The continuing saga of the Avondale Estates city manager’s employment status took another turn Thursday afternoon when City Manager Clai Brown announced he was rescinding his resignation. In an email sent to city commissioners and media outlets he said his change of heart was based on the decision made Tuesday, Jan. 9 by the city commission not to honor a severance clause of his employment contract.
The AJC received a copy of Brown’s contract through an Open Records Request. Unless he is fired “with cause,” Brown is to receive his entire base salary — $179,510.40 plus “full cash value for all accumulated but unused paid vacation leave and sick leave.”
According to the city that would have amounted to a total salary, base plus bonuses, of $203,408.57. That figure is already budgeted and doesn’t include another estimated $114,000 of accrued vacation and sick leave.
Brown never fully explained why he resigned in the first place, but there has been tension with the mayor and some commissioners about the 2018 budget – which still hasn’t been approved.
“While I am disappointed in the City’s failure to honor my contract, I will continue to do my job and provide the very best service to our residents and business owners,” he wrote.
On Dec. 6 to Brown abruptly gave notice and has insisted publicly for the past month that his decision to leave was final.
Mayor Jonathan Elmore told the AJC on Thursday morning that he was just a few days away from announcing Brown’s interim replacement. Elmore texted the AJC late Thursday afternoon saying that he couldn’t comment on the latest twist.
Once the details of Brown’s contract came to light, Elmore, who became mayor in March 2015, said recently that he didn’t know about the amendment until shortly after Brown’s resignation. He added had he been mayor at the time, “I would not have signed that document.”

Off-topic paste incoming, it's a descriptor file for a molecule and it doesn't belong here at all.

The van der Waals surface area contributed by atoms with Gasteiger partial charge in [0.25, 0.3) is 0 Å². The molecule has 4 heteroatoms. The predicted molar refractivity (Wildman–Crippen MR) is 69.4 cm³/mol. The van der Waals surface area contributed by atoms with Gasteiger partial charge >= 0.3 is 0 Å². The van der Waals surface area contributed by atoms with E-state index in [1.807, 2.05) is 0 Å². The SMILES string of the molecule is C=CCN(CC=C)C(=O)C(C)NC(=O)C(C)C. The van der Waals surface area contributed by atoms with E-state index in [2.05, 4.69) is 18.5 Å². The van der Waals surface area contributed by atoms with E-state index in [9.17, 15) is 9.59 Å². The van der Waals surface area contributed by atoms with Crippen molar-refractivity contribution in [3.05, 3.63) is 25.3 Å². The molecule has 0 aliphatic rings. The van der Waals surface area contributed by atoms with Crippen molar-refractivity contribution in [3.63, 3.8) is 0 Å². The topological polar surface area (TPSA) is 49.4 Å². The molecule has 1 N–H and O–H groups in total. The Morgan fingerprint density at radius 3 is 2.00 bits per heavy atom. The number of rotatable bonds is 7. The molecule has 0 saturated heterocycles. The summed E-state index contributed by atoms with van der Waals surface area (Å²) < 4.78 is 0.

Two other commissioners not on the board when that severance was approved — Brian Fisher and Adela Yelton — also said they didn’t know about the contract amendment.
The total due Brown comes to $317,408.17 which is about 9 percent of the city’s anticipated 2018 budget of $3,656,488. Avondale Estate’s 2018 budget has currently gone through five revisions and so far hasn’t been approved.
Larry Hanson, executive director of the Georgia Municipal Association, said Brown’s contract is rare — the common severance for a city manager is six months. Even more
unusual the stipulation that Brown’s severance pays out if he resigns for any reason.
“Typically, in executive contracts you have to resign for a good reason,” said Nancy Pridgen, an Atlanta employment attorney specializing in severance agreements. It could be changing job responsibilities, or change in control of an organization, or the office is re-locating. So if any one of those reasons are met, the contract is paid out.
“Never in 18 years of doing this,” she said, “have I seen a contact where an executive or key employee is allowed to quit for any reason and still get a payout.”
A governing body can challenge a severance, which is what Brookhaven did when City Manager Marie Garrett resigned in January 2016. She was due $350,000 severance plus benefits over nine months if the city followed through on firing her.
John Park, then and now a Brookhaven councilman, said that an employment attorney, city attorney and mayor mediated for 14 hours. In the end Garrett resigned and the severance package was reduced to $225,000.
But Pridgen thinks Avondale Estates would have little chance pulling a similar maneuver.
“They’d be hard pressed challenging it,” she said. “The contract’s a good one. It says right there, he can resign for any resign. Kudos to his lawyer.”